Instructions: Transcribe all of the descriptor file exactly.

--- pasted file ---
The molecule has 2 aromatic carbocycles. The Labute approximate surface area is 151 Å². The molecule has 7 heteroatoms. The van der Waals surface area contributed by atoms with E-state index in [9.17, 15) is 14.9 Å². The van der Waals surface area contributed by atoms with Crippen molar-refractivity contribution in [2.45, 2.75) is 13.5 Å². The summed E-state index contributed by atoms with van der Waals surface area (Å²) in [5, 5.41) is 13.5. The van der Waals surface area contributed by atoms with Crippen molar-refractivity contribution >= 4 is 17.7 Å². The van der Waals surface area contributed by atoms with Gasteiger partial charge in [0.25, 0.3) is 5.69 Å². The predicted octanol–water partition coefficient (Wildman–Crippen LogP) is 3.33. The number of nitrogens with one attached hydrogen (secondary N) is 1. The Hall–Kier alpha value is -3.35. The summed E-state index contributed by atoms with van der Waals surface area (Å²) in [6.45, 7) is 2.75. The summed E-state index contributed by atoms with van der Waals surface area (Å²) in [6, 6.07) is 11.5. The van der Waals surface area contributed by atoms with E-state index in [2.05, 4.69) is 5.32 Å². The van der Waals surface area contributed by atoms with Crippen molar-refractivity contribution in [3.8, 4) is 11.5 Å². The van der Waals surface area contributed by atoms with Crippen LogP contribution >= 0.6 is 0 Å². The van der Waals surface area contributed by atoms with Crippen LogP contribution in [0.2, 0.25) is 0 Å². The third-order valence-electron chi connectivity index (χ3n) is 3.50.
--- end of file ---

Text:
The molecule has 2 aromatic carbocycles. The Labute approximate surface area is 151 Å². The molecule has 7 heteroatoms. The van der Waals surface area contributed by atoms with E-state index in [9.17, 15) is 14.9 Å². The van der Waals surface area contributed by atoms with Crippen molar-refractivity contribution in [2.45, 2.75) is 13.5 Å². The summed E-state index contributed by atoms with van der Waals surface area (Å²) in [5, 5.41) is 13.5. The van der Waals surface area contributed by atoms with Crippen molar-refractivity contribution >= 4 is 17.7 Å². The van der Waals surface area contributed by atoms with Gasteiger partial charge in [0.25, 0.3) is 5.69 Å². The predicted octanol–water partition coefficient (Wildman–Crippen LogP) is 3.33. The number of nitrogens with one attached hydrogen (secondary N) is 1. The Hall–Kier alpha value is -3.35. The summed E-state index contributed by atoms with van der Waals surface area (Å²) in [6.45, 7) is 2.75. The summed E-state index contributed by atoms with van der Waals surface area (Å²) in [6, 6.07) is 11.5. The van der Waals surface area contributed by atoms with E-state index in [2.05, 4.69) is 5.32 Å². The van der Waals surface area contributed by atoms with Crippen molar-refractivity contribution in [3.8, 4) is 11.5 Å². The van der Waals surface area contributed by atoms with Crippen LogP contribution >= 0.6 is 0 Å². The van der Waals surface area contributed by atoms with Crippen LogP contribution in [0.2, 0.25) is 0 Å². The third-order valence-electron chi connectivity index (χ3n) is 3.50.